The law and formalities around the validity of assignations of standard securities has been given some much-needed clarity following a recent sheriff court decision.
The case of Promontoria (Henrico) Limited v The Firm of Portico Holdings (Scotland) and Linda Arthur at Greenock Sheriff Court has been welcomed by those in the property lending sector as it has helped resolve some of the uncertainty which followed the conflicting decisions in the earlier cases of OneSavings Bank v Burns and Shear v Clipper Holdings.
The Conveyancing and Feudal Reform (Scotland) Act 1970 sets out the form of assignation (Form A) of a fixed sum security. Where the security is not a fixed sum a short description of the nature of the debt or obligation should be inserted. There is a degree of flexibility, provided the assignation conforms “as closely as may be” to the style.
The facts in Promontoria (Henrico) Limited
- The debt was secured by 34 ‘all sums’ standard securities assigned by Clydesdale Bank plc to Promontoria.
- The assignation contained no balance due but instead stated: “to the extent of all obligations and liabilities due or to become due by the relevant Chargor to the Buyer”.
- The assignation clearly identified the security subjects, the assignor, the assignee and the debtor.
- The calling up notice stated the outstanding balance.
The borrowers challenged the validity of the assignation when Promontoria attempted to enforce the securities:
- They argued (following the case of OneSavings Bank v Burns) that the assignation was invalid because it did not state the outstanding balance.
- The security was therefore unenforceable.
- The borrowers’ solicitor accepted there was no substantive defence to the action so if their argument was unsuccessful, decree would be granted.
Promontoria relied on the Shear v Clipper Holdings case:
- Promontoria argued the insertion of the additional description of the nature of the liability kept the assignation “as closely as may be” to the statutory Form A.
- The assignation was therefore valid.
- Even if the assignation was not strictly compliant with the legislation, any omission was not fatal.
- The borrowers were trying to use a technicality to delay payment.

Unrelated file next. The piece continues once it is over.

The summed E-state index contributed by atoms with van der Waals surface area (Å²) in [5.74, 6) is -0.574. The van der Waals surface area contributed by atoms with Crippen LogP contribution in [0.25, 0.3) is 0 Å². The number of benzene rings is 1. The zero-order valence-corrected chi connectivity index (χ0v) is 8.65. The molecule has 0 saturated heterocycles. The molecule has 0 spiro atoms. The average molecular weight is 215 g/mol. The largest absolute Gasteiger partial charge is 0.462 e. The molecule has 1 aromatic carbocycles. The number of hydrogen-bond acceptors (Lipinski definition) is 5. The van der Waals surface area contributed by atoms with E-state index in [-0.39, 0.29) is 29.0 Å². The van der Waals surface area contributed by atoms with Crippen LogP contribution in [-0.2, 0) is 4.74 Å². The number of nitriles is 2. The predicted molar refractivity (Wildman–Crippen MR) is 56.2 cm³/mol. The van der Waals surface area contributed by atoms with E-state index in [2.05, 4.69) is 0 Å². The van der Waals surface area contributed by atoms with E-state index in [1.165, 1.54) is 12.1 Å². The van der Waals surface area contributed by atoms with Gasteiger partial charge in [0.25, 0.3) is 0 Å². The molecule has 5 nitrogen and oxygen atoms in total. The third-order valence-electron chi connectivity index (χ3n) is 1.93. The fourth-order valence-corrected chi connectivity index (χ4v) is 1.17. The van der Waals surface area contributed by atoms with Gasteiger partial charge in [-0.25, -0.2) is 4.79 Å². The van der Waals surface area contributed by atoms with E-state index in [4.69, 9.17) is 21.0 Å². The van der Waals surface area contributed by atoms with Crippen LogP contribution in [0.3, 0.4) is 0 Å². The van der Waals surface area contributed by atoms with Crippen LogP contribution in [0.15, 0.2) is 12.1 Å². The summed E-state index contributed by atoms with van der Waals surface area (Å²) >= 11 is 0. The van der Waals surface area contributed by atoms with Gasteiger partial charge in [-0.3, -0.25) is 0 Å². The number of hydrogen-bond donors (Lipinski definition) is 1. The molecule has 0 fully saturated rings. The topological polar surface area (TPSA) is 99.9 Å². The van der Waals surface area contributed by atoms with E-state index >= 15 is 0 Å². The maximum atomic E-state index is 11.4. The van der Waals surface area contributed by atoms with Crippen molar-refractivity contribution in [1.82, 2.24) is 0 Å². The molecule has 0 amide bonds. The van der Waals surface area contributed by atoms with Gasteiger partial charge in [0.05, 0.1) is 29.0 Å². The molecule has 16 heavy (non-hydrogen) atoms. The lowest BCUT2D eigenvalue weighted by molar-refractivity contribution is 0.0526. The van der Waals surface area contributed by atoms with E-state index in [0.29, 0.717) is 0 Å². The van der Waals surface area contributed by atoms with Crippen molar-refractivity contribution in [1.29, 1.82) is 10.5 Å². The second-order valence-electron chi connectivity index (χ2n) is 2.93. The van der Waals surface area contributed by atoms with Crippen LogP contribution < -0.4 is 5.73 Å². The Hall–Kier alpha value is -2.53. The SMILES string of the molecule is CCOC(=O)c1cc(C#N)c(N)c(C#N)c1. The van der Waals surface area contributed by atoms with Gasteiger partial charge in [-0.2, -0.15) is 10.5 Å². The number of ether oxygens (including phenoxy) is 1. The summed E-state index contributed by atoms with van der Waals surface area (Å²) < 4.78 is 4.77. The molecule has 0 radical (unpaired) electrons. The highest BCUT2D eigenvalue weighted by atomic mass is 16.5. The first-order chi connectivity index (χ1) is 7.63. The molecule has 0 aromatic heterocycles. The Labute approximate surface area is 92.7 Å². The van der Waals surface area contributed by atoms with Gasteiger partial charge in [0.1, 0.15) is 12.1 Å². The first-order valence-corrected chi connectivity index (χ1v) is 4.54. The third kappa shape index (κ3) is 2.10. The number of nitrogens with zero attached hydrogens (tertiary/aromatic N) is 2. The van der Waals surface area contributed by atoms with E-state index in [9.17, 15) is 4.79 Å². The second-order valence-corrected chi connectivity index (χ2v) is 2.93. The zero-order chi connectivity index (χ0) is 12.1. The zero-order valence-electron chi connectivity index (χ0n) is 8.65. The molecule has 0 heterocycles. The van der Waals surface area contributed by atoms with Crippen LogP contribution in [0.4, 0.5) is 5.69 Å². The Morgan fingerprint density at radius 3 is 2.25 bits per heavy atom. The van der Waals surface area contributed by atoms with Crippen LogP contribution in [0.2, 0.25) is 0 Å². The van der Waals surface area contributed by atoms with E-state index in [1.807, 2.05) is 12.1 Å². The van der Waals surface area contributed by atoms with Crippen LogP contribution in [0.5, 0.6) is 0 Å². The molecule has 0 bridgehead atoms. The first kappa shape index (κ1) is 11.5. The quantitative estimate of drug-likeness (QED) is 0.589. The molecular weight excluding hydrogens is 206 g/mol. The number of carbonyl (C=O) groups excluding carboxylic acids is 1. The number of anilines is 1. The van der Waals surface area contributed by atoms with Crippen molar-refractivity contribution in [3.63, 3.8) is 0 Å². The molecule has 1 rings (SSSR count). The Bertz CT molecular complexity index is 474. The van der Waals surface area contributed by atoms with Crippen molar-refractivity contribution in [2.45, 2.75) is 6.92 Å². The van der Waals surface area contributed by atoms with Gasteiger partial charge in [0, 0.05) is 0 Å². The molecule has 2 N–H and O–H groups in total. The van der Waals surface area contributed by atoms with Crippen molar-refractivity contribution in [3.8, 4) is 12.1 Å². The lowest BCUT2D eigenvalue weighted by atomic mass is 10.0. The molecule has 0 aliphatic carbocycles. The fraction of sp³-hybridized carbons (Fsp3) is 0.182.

The court’s decision
The sheriff followed the Court of Session decision in Shear v Clipper Holdings and found the assignation to be compliant and valid. In the circumstances of this case the form of wording used was wholly reasonable and was “as close as may be” to the statutory style.
Interestingly, the court went further and said that even if it had found the assignation to be non-compliant with the Form A, any variation was not fatal. It caused no prejudice to the borrowers who should not be able to rely on what was clearly a technical challenge as a means to delay repayment.
Another point which was raised, although not fully addressed in the case, was the question of whether or not inserting the balance due at the date of assignation converted an ‘all sums’ security into a fixed sum security for that sum. This remains a potential point of challenge open to borrowers in future cases. However, it is difficult to see this succeeding where an assignation states both a current balance and an additional description of the ‘all sums’ nature of the liability, such as in this case.
Loan book sales by way of assignations are common in the banking and finance sectors and this case is unlikely to be the last of its type to go through the courts. This decision is a helpful indication that purely technical challenges, in certain circumstances, are not going to be tolerated particularly when it is clearly being used as a delaying tactic. Nevertheless, care should still be taken by lenders and their advisors when drafting assignations of standard securities.
Our specialist Banking Litigation team works with a number of lenders and is well placed to provide advice on any of the issues raised in the discussion above.